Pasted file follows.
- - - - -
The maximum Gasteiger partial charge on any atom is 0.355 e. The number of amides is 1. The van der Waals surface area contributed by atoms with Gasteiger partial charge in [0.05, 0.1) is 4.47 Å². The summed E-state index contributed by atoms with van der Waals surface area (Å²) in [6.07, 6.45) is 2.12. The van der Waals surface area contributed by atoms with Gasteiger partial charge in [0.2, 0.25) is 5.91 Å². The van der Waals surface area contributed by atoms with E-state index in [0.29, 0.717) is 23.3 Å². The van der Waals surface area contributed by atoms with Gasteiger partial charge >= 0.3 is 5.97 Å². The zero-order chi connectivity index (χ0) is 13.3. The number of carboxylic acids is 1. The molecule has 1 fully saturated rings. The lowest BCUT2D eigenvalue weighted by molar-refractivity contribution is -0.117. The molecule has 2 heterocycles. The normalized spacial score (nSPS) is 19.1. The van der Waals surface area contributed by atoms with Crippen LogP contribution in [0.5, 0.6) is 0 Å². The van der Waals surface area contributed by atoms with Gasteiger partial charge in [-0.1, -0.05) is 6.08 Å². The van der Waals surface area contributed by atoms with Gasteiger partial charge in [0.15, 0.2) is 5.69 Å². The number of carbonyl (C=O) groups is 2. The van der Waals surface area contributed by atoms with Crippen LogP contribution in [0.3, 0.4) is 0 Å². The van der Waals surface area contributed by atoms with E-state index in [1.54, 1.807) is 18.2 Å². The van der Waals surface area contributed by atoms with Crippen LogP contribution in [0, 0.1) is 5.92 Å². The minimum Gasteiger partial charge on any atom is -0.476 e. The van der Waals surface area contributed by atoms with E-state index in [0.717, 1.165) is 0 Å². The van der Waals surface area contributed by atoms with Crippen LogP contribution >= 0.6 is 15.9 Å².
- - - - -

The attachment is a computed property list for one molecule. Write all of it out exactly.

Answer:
The maximum Gasteiger partial charge on any atom is 0.355 e. The number of amides is 1. The van der Waals surface area contributed by atoms with Gasteiger partial charge in [0.05, 0.1) is 4.47 Å². The summed E-state index contributed by atoms with van der Waals surface area (Å²) in [6.07, 6.45) is 2.12. The van der Waals surface area contributed by atoms with Gasteiger partial charge in [0.2, 0.25) is 5.91 Å². The van der Waals surface area contributed by atoms with E-state index in [0.29, 0.717) is 23.3 Å². The van der Waals surface area contributed by atoms with Gasteiger partial charge >= 0.3 is 5.97 Å². The zero-order chi connectivity index (χ0) is 13.3. The number of carboxylic acids is 1. The molecule has 1 fully saturated rings. The lowest BCUT2D eigenvalue weighted by molar-refractivity contribution is -0.117. The molecule has 2 heterocycles. The normalized spacial score (nSPS) is 19.1. The van der Waals surface area contributed by atoms with Crippen LogP contribution in [0.5, 0.6) is 0 Å². The van der Waals surface area contributed by atoms with Gasteiger partial charge in [-0.1, -0.05) is 6.08 Å². The van der Waals surface area contributed by atoms with Gasteiger partial charge in [0.15, 0.2) is 5.69 Å². The number of carbonyl (C=O) groups is 2. The van der Waals surface area contributed by atoms with Crippen LogP contribution in [0.3, 0.4) is 0 Å². The van der Waals surface area contributed by atoms with E-state index in [1.54, 1.807) is 18.2 Å². The van der Waals surface area contributed by atoms with Crippen LogP contribution in [0, 0.1) is 5.92 Å². The minimum Gasteiger partial charge on any atom is -0.476 e. The van der Waals surface area contributed by atoms with E-state index in [0.717, 1.165) is 0 Å². The van der Waals surface area contributed by atoms with Crippen LogP contribution >= 0.6 is 15.9 Å².